Tarragon

Tarragon, Artemisia dracunculusis a species of perennial herb in the sunflower family native to Central Asia, cultivated for its fragrant leaves for condiment and seasoning use.

French tarragon is the variety used for cooking in the kitchen and is not grown from seed; instead it is propagated by root division.

Russian tarragon, Artemisia dracunculus var. having fewer flavors, remains less appreciated.

It is a larger plant (up to 1.6 m), with fertile flowers, gayish green leaves, dull, and covered with hair. It is easier to breed because it produces fertile seeds, unlike French tarragon that produces sterile seeds. Also, it resists much better to the harsh winters of Russia or Canada.

A better substitute for French tarragon is Spanish tarragon (Tagetes lucida), also known as Mexican mint marigold, Mexican tarragon, Texas tarragon, or winter tarragon.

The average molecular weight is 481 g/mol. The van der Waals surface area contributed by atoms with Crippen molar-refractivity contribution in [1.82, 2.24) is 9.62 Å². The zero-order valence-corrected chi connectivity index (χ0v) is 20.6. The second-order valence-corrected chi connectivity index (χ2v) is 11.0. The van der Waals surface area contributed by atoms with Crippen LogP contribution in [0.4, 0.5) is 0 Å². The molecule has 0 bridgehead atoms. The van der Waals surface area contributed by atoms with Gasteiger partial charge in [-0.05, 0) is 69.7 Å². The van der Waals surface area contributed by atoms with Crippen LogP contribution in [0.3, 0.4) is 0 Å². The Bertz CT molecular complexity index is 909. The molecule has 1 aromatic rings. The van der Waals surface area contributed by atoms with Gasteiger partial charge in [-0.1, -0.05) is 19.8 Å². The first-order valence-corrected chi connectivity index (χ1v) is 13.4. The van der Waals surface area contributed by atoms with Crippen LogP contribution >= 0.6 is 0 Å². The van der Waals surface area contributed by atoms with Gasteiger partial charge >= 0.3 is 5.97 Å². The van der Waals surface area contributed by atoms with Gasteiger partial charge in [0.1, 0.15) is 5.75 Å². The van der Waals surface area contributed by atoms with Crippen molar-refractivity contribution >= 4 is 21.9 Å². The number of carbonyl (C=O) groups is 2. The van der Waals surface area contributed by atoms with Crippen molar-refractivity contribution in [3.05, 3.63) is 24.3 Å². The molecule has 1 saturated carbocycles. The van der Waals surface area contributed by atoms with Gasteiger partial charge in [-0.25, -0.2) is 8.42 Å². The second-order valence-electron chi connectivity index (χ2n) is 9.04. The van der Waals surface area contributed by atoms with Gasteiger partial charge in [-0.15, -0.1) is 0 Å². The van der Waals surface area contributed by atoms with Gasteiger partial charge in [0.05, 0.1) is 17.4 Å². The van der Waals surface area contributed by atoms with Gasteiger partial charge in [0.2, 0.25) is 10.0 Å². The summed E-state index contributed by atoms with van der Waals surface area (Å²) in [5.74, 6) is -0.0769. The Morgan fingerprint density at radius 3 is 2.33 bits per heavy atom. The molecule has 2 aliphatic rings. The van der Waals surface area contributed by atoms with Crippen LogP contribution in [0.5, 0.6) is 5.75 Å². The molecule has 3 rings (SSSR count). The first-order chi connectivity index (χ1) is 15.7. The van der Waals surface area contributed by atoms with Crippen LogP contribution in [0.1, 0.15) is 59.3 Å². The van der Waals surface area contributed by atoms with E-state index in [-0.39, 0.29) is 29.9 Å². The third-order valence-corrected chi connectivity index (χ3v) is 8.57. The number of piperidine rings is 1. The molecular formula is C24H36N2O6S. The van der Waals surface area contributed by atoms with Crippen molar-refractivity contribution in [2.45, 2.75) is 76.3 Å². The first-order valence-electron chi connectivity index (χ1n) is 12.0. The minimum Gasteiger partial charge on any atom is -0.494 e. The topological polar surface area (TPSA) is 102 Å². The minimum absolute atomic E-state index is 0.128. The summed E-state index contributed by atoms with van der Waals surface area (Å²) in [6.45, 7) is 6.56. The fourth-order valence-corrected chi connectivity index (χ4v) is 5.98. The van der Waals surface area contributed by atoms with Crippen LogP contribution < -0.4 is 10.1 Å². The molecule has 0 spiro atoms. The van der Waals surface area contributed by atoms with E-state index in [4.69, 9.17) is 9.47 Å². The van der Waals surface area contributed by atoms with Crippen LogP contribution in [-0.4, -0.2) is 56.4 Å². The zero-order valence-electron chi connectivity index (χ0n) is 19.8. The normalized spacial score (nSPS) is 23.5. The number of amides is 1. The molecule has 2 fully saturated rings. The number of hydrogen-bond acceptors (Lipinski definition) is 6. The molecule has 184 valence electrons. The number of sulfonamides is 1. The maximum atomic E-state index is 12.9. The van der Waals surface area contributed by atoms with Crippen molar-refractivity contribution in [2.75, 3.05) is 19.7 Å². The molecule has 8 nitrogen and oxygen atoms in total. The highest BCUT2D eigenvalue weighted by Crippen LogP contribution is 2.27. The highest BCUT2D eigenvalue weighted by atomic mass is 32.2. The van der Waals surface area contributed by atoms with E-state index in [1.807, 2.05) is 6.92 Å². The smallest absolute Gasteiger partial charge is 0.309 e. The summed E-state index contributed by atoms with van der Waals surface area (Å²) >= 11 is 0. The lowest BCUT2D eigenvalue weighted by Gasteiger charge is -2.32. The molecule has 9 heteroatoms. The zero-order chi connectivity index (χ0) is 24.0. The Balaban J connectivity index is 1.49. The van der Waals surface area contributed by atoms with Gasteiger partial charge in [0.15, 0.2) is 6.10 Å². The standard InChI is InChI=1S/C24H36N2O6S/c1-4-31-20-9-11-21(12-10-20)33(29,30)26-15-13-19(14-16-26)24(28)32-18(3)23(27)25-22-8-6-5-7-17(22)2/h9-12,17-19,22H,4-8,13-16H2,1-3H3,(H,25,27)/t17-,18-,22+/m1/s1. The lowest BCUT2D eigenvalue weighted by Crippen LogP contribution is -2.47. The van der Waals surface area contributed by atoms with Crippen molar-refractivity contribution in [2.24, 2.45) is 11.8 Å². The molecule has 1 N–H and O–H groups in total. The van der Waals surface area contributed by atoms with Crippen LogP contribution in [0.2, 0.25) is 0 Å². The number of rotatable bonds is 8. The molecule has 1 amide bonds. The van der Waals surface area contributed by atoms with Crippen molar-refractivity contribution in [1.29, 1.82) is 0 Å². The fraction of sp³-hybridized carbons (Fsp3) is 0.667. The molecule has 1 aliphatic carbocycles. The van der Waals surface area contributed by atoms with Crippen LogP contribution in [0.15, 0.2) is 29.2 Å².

It is much more reminiscent of French tarragon, with a hint of anise. Although not in the same genus as the other tarragons,

Spanish tarragon has a stronger flavor than Russian tarragon that does not diminish significantly with age.

Tarragon has an aromatic property reminiscent of anise, due to the presence of estragole, a known carcinogen.

Tarragon is one of the four fines herbs of French cooking, and is particularly suitable for chicken, fish, and egg dishes.

Tarragon is the main flavouring component of Béarnaise sauce.

Fresh, lightly bruised sprigs of tarragon are steeped in vinegar to produce tarragon vinegar.

© 2018 Wessel Woortman

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